The application of perovskite materials for radiation sensors is a rapidly emerging field, with strong cross-over from perovskite research on photovoltaic devices. Perovskite materials offer new technologies for digital X-ray and gamma ray sensors with potential application areas in medical imaging systems, industrial X-ray inspection, and airport security systems. Perovskite materials, principally metal halide perovskites, offer several advantages over traditional silicon radiation sensors, primarily their high quantum efficiency due to the presence of high atomic number (“high Z”) atoms, and the use of solution growth techniques to realise low cost, large area, sensors.
We present our work on the direct detection of X-rays and gamma rays using semiconductor lead halide perovskites. Single crystal lead halide perovskites are conveniently grown using simple solution-based methods, and we have studied the radiation sensitivity and detector performance of single crystal detectors based on FAPbBr3 (FA = the organic cation Formamidinium). These crystals show strong room temperature photoluminescence (PL) with a peak emission wavelength of ~550 nm, and absorption spectroscopy give a band gap energy of 2.16eV. Temperature dependent PL shows an unusual red shift in the emission wavelength as the temperature reduces, which is the opposite to that seen in conventional semiconductor materials. Time resolved PL shows long radiant lifetimes up to ~400 ns, which is consistent with high quality crystalline material. Charge transport studies show that the drift mobility in these materials is relatively low compared to other semiconductors, however the carrier lifetimes are long and the resulting mobility-lifetime products are reasonably high. Optimal contact preparation is important to limit dark currents in these materials, where the bulk resistivities are typically in the range 1E8– 1E9 ohm-cm.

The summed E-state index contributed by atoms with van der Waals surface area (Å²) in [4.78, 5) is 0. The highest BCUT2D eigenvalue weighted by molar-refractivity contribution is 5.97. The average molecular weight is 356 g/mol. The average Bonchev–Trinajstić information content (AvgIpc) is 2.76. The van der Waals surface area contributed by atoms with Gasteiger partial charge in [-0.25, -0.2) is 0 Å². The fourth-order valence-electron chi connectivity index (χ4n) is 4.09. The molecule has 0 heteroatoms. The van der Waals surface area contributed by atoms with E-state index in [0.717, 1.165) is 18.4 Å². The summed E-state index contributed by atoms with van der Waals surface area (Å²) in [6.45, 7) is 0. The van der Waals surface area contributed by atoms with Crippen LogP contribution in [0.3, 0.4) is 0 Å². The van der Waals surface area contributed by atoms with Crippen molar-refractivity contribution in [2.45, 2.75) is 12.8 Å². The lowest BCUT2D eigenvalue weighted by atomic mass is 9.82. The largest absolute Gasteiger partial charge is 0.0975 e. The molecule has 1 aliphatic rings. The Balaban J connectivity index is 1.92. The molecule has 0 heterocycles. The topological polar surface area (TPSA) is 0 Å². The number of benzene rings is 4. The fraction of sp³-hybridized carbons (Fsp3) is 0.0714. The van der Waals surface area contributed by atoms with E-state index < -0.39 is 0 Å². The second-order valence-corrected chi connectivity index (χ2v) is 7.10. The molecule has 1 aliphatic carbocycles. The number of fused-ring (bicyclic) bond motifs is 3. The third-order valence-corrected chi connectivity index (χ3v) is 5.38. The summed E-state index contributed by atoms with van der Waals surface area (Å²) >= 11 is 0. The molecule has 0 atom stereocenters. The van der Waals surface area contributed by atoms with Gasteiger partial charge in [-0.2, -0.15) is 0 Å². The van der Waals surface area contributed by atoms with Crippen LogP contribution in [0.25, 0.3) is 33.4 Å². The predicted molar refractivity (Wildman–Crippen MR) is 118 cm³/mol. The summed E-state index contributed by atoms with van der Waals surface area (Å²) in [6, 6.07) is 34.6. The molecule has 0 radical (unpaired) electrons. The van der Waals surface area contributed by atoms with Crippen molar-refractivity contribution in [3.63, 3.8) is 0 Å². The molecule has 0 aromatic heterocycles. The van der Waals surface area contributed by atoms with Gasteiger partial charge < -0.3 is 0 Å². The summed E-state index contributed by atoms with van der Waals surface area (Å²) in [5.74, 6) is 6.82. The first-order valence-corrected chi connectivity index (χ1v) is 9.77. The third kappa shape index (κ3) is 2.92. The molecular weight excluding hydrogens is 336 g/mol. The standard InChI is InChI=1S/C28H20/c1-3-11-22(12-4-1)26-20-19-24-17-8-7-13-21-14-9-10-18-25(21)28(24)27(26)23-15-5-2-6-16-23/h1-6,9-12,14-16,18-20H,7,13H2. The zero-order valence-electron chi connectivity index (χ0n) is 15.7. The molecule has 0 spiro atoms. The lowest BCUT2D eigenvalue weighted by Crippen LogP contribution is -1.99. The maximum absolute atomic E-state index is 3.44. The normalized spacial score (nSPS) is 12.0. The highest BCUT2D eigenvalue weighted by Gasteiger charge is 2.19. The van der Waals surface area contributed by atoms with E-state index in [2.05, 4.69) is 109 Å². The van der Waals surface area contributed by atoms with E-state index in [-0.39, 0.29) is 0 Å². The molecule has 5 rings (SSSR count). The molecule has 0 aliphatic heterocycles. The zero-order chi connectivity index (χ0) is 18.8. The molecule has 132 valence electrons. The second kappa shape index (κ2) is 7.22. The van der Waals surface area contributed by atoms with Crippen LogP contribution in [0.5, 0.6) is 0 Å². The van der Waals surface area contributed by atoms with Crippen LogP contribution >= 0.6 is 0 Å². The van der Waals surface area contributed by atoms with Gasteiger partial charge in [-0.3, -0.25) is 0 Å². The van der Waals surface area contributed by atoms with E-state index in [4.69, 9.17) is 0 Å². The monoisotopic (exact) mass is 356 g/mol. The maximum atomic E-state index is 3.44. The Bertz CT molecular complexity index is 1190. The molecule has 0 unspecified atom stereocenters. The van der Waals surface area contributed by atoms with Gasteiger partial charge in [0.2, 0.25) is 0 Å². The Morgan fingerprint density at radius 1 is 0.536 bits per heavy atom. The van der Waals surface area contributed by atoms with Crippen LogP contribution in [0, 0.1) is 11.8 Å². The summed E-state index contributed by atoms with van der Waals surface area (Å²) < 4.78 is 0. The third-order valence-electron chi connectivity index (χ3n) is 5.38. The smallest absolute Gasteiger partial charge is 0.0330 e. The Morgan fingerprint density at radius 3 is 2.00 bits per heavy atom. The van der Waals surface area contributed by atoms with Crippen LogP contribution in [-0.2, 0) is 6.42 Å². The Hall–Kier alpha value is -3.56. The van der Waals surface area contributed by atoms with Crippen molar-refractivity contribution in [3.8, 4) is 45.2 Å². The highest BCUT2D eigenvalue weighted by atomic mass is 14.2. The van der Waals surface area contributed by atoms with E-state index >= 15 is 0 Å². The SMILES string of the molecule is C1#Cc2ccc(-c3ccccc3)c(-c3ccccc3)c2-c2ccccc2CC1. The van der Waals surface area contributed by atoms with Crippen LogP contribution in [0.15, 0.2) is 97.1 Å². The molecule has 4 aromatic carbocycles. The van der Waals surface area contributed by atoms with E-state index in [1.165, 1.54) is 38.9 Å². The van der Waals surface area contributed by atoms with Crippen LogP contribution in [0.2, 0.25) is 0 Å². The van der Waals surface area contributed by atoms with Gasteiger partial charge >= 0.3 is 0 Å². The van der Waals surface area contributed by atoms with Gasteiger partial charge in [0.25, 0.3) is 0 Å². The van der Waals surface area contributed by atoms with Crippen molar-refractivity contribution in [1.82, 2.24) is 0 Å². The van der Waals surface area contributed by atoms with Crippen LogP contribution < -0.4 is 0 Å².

We have also studied the X-ray sensitivity of polycrystalline lead halide perovskites, which are particularly suitable for X-ray imaging and dosimetry applications. Fabrication of large area devices up to 20mm in diameter has been achieved using millimetre thick films of polycrystalline perovskite, and the dark current and X-ray sensitivity have been measured using a 50kV X-ray tube. Due to the high effective Z number of these materials containing lead atoms, a high detection efficiency can be achieved for relatively thin sensor layers. We will compare the X-ray sensitivity of polycrystalline perovskite films with other traditional imaging materials such as a-Si and selenium.